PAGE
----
Professor Cindi Katz published an article in a special symposium issue of Antipode: A Radical Journal of Geography called On Being Outside “the Project”: A Symposium in honor of Susan Christopherson. The article is entitled On Rocking “the Project”: The Beat Goes On. Check it out.
The radical geography community lost one of its leading lights last year when Susan Christopherson, Professor of City and Regional Planning and Department Chair at Cornell, passed away. In 1989, Susan wrote a short, germinal essay in the pages of this journal that challenged the persistence of marginalizing and minimizing social difference in radical geography. “On Being Outside ‘the Project’” would go on to make an indelible impact on feminists in geography, several of whom would follow Susan to re-shape corners of the field and to create spaces for women, working class people, people of color, and those located at multiple axes of these always insufficient categories, in order to produce knowledge differently in the discipline.
In memory of Susan and her numerous contributions to critical geography and planning, Antipode asked her colleagues and former students to reflect on her legacy. We are pleased to offer this Symposium in Susan’s honor, along with her original essay and Cindi Katz’s 2006 chapter from our Book Series’ David Harvey critical reader, which engaged it at length. The Editors would like to thank the contributors to the Symposium – Cindi Katz (CUNY Graduate Center), Katharine Rankin (University of Toronto), Jennifer Clark (Georgia Institute of Technology), Rachel Weber (University of Illinois at Chicago), and Amy Glasmeier (Massachusetts Institute of Technology). Their essays are available to download or read online below.
ESS Professor Charles Vörösmarty coauthored a paper entitled “A model of water and sediment balance as determinants of relative sea level rise in contemporary and future deltas” in the Journal of Geomorphology.
Highlights from the article include;
- A delta sediment balance model is developed for a global selection of deltas.
- Sediment flux and relative sea-level rise vary under modern and future scenarios.
- Watershed and coastal sediment processes outweigh sea-level rise in some deltas.
- Full use of hydro-resources in upstream basins strongly impacts downstream deltas.
Dr. Vörösmarty’s research focuses on the development of computer models and geospatial data sets used in synthesis studies of the interactions among the water cycle, climate, biogeochemistry and anthropogenic activities. His studies are built around local, regional and continental to global-scale modeling of water balance, discharge, constituent fluxes in river systems and the analysis of the impacts of large-scale water engineering on the terrestrial water cycle. His work on human-water interactions includes earth system modeling of the Northeastern United States, development and analysis of databases depicting reservoir construction worldwide and how they generate downstream coastal zone risks, and global threats to human water security and aquatic biodiversity.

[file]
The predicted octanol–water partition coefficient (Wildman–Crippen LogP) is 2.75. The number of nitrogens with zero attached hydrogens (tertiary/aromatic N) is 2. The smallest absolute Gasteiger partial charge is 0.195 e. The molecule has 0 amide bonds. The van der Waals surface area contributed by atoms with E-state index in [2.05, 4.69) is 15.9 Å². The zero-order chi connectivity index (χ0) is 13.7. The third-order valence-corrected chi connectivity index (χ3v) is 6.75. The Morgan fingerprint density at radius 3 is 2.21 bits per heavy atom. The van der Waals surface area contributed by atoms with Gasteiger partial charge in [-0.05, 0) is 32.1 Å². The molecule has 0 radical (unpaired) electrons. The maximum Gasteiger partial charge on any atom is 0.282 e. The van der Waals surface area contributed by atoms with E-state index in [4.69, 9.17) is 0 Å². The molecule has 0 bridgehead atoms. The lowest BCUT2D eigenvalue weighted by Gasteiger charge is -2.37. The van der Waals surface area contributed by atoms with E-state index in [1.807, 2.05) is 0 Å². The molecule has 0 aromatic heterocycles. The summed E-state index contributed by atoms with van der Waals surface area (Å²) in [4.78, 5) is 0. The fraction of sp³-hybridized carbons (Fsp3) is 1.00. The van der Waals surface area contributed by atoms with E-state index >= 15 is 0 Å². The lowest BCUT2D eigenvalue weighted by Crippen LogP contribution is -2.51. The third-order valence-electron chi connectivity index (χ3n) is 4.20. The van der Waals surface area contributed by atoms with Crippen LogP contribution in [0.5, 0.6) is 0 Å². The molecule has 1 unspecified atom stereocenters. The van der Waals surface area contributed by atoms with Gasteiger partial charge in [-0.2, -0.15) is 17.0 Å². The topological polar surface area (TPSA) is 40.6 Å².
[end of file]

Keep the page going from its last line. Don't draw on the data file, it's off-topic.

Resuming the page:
Dr. Vörösmarty routinely provides scientific guidance to a variety of U.S. and international water consortia. He is a founding member and current co-Chair of the Global Water System Project that represents the input of several hundred international scientists under the International Council for Science’s Global Environmental Change Programs. He is spearheading efforts to develop global-scale indicators of water stress and is working with chief United Nations delegates who are negotiating the Rio+20 Sustainable Development Goals. He has served on a broad array of national panels, including the U.S. Arctic Research Commission (appointed by Presidents Bush and Obama), the NASA Earth Science Subcommittee, the National Research Council Committee on Hydrologic Science as Chair, a member of the NRC Review Committee on the U.S. Global Change Research Program, the National Science Foundation’s Arctic System Science Program Committee, and the Arctic HYDRA International Polar Year Planning Team. He was a consultant to the 24-agency United Nations World Water Assessment Programme and represented the International Council of Scientific Unions at the UN Commission on Sustainable Development meetings.
ESS Professor Setha Low published an article in Anthropological Theory entitled “Security at home: How private securitization practices increase state and capitalist control“. The article is featured in a special issue of the Journal on “Producing Sates of Security” which offers a theoretical framework and critical grounding for the anthropology of security.
The impact of the security state is not only seen in the political and spatial restrictions on public space and the public sphere or inscribed in militarized national borders and cities, but also in the increasing penetration of the domestic and private realm of home. These securitization practices and how they work can be exposed through an ethnographic analysis of formal institutional structures as well as the affective, discursive and bodily practices that make up and regulate everyday life. Examining securitization as a scalar set of spatial practices and social processes that interlock through a desire for ‘security’ reveals how securitization is able to keep a political stranglehold not only on poor, homeless and marginalized people who are traditionally perceived to be at risk and the target of these controls, but also on middle-class social preferences, political actions, shared feelings, and daily movements. This paper explores five of these sociospatial securitization practices including spatial enclosure, surveillance, private governance, rules and regulations, and financialization of everyday life that constrict and then redirect middle-class home life in private housing regimes in New York City.